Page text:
Prescott has studied how personal information collected by organizations can be protected, and he outlines several guidelines for how direct marketers should conduct business in Europe. He suggests that businesses should be aware of how individuals’ data flows within an organization and should conduct an internal privacy checklist. He advises that businesses should understand where data comes from and where it goes, giving notice to individuals about its use.
In addition, Prescott says, organizations must be sure that data acquired can be used for direct marketing. Businesses should register with the proper data protection authorities in Europe if they have offices overseas. When renting lists from Europe, U.S. businesses should ensure that the proper approval has been granted for use of the lists.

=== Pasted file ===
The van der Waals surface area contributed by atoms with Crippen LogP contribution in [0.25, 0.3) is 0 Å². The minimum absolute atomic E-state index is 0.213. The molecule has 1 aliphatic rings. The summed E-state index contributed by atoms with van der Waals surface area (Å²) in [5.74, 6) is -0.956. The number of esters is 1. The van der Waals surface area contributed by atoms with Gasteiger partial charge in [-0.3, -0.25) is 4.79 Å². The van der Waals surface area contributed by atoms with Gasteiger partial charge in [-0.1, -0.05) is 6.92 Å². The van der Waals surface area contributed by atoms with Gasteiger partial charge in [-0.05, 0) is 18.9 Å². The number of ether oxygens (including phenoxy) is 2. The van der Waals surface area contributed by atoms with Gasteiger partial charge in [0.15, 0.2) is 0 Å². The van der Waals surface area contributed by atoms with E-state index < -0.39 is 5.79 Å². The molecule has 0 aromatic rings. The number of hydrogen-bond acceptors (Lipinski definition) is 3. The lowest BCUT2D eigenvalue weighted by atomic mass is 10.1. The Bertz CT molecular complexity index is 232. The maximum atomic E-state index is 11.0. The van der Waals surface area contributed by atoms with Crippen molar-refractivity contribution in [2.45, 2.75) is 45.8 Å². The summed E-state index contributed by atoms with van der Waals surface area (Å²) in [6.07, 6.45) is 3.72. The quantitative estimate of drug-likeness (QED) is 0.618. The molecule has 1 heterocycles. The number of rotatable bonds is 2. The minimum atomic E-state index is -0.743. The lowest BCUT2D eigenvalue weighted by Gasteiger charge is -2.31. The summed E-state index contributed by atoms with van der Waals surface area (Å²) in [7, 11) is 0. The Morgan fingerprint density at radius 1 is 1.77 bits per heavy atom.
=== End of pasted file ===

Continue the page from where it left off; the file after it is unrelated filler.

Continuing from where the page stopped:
While the United States and the EU grapple with cultural differences regarding data privacy protection, U.S. businesses are speaking out on the issues that will affect their operations. Many have already instituted their own privacy policies, and many support the safe harbor principles to ensure adequate protection of data being transported from the EU to the United States.